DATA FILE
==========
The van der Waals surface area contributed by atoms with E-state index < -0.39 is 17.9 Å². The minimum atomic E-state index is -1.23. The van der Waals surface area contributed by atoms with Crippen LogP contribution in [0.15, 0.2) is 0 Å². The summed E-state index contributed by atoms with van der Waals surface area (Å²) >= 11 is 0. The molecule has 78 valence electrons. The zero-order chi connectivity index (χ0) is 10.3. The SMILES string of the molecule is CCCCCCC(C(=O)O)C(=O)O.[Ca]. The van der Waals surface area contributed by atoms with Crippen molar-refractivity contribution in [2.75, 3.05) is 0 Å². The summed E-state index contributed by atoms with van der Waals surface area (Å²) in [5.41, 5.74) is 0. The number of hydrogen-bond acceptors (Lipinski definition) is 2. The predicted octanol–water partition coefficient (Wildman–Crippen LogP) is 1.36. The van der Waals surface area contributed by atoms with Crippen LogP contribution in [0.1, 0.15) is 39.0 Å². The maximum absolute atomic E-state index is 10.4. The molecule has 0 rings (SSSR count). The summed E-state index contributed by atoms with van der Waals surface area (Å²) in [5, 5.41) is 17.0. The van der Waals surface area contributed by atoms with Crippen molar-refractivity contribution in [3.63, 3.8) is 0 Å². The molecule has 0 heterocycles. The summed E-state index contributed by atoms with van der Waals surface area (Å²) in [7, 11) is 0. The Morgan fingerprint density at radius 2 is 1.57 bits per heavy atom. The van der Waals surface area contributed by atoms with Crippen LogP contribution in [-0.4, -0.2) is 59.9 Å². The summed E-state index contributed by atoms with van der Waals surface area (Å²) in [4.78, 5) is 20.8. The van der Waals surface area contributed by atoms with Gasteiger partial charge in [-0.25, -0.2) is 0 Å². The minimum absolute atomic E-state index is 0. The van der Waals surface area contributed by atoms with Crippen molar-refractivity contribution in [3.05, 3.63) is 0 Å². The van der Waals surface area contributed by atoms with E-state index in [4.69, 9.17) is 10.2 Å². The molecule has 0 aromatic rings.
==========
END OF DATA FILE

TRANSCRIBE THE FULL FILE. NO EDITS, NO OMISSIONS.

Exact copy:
The van der Waals surface area contributed by atoms with E-state index < -0.39 is 17.9 Å². The minimum atomic E-state index is -1.23. The van der Waals surface area contributed by atoms with Crippen LogP contribution in [0.15, 0.2) is 0 Å². The summed E-state index contributed by atoms with van der Waals surface area (Å²) >= 11 is 0. The molecule has 78 valence electrons. The zero-order chi connectivity index (χ0) is 10.3. The SMILES string of the molecule is CCCCCCC(C(=O)O)C(=O)O.[Ca]. The van der Waals surface area contributed by atoms with Crippen molar-refractivity contribution in [2.75, 3.05) is 0 Å². The summed E-state index contributed by atoms with van der Waals surface area (Å²) in [5.41, 5.74) is 0. The number of hydrogen-bond acceptors (Lipinski definition) is 2. The predicted octanol–water partition coefficient (Wildman–Crippen LogP) is 1.36. The van der Waals surface area contributed by atoms with Crippen LogP contribution in [0.1, 0.15) is 39.0 Å². The maximum absolute atomic E-state index is 10.4. The molecule has 0 rings (SSSR count). The summed E-state index contributed by atoms with van der Waals surface area (Å²) in [5, 5.41) is 17.0. The van der Waals surface area contributed by atoms with Crippen molar-refractivity contribution in [3.63, 3.8) is 0 Å². The molecule has 0 heterocycles. The summed E-state index contributed by atoms with van der Waals surface area (Å²) in [7, 11) is 0. The Morgan fingerprint density at radius 2 is 1.57 bits per heavy atom. The van der Waals surface area contributed by atoms with Crippen LogP contribution in [-0.4, -0.2) is 59.9 Å². The summed E-state index contributed by atoms with van der Waals surface area (Å²) in [4.78, 5) is 20.8. The van der Waals surface area contributed by atoms with Gasteiger partial charge in [-0.25, -0.2) is 0 Å². The minimum absolute atomic E-state index is 0. The van der Waals surface area contributed by atoms with Crippen molar-refractivity contribution in [3.05, 3.63) is 0 Å². The van der Waals surface area contributed by atoms with E-state index in [4.69, 9.17) is 10.2 Å². The molecule has 0 aromatic rings.